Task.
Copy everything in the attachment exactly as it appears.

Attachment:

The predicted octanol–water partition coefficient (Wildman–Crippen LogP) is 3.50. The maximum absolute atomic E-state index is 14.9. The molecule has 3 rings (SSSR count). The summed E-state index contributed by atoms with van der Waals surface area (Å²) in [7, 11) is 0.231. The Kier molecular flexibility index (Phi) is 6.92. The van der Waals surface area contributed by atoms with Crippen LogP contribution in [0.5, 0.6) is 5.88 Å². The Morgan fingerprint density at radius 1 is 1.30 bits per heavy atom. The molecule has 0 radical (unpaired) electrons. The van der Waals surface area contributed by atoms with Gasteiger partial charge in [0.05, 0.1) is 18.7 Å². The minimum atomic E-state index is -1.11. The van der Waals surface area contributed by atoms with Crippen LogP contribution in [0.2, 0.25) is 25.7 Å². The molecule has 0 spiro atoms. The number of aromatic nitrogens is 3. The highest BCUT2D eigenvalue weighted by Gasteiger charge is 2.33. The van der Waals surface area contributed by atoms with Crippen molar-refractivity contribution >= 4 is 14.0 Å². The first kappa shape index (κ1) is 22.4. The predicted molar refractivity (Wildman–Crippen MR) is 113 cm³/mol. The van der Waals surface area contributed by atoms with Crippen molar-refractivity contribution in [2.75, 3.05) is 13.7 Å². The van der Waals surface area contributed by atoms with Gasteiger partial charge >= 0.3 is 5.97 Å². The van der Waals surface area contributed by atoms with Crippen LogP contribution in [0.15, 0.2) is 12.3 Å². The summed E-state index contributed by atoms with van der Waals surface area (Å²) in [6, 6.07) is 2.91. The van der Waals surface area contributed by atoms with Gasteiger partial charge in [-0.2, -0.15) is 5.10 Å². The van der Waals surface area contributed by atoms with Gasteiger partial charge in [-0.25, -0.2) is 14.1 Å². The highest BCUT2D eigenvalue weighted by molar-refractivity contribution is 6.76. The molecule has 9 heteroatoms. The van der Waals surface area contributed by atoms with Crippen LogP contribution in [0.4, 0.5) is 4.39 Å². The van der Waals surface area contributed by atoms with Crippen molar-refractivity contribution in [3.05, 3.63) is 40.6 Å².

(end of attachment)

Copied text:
The predicted octanol–water partition coefficient (Wildman–Crippen LogP) is 3.50. The maximum absolute atomic E-state index is 14.9. The molecule has 3 rings (SSSR count). The summed E-state index contributed by atoms with van der Waals surface area (Å²) in [7, 11) is 0.231. The Kier molecular flexibility index (Phi) is 6.92. The van der Waals surface area contributed by atoms with Crippen LogP contribution in [0.5, 0.6) is 5.88 Å². The Morgan fingerprint density at radius 1 is 1.30 bits per heavy atom. The molecule has 0 radical (unpaired) electrons. The van der Waals surface area contributed by atoms with Gasteiger partial charge in [0.05, 0.1) is 18.7 Å². The minimum atomic E-state index is -1.11. The van der Waals surface area contributed by atoms with Crippen LogP contribution in [0.2, 0.25) is 25.7 Å². The molecule has 0 spiro atoms. The number of aromatic nitrogens is 3. The highest BCUT2D eigenvalue weighted by Gasteiger charge is 2.33. The van der Waals surface area contributed by atoms with Crippen molar-refractivity contribution >= 4 is 14.0 Å². The first kappa shape index (κ1) is 22.4. The predicted molar refractivity (Wildman–Crippen MR) is 113 cm³/mol. The van der Waals surface area contributed by atoms with Crippen molar-refractivity contribution in [2.75, 3.05) is 13.7 Å². The van der Waals surface area contributed by atoms with Gasteiger partial charge >= 0.3 is 5.97 Å². The van der Waals surface area contributed by atoms with Crippen LogP contribution in [0.15, 0.2) is 12.3 Å². The summed E-state index contributed by atoms with van der Waals surface area (Å²) in [6, 6.07) is 2.91. The van der Waals surface area contributed by atoms with Gasteiger partial charge in [-0.2, -0.15) is 5.10 Å². The van der Waals surface area contributed by atoms with Gasteiger partial charge in [-0.25, -0.2) is 14.1 Å². The highest BCUT2D eigenvalue weighted by molar-refractivity contribution is 6.76. The molecule has 9 heteroatoms. The van der Waals surface area contributed by atoms with Crippen LogP contribution in [0.4, 0.5) is 4.39 Å². The van der Waals surface area contributed by atoms with Crippen molar-refractivity contribution in [3.05, 3.63) is 40.6 Å².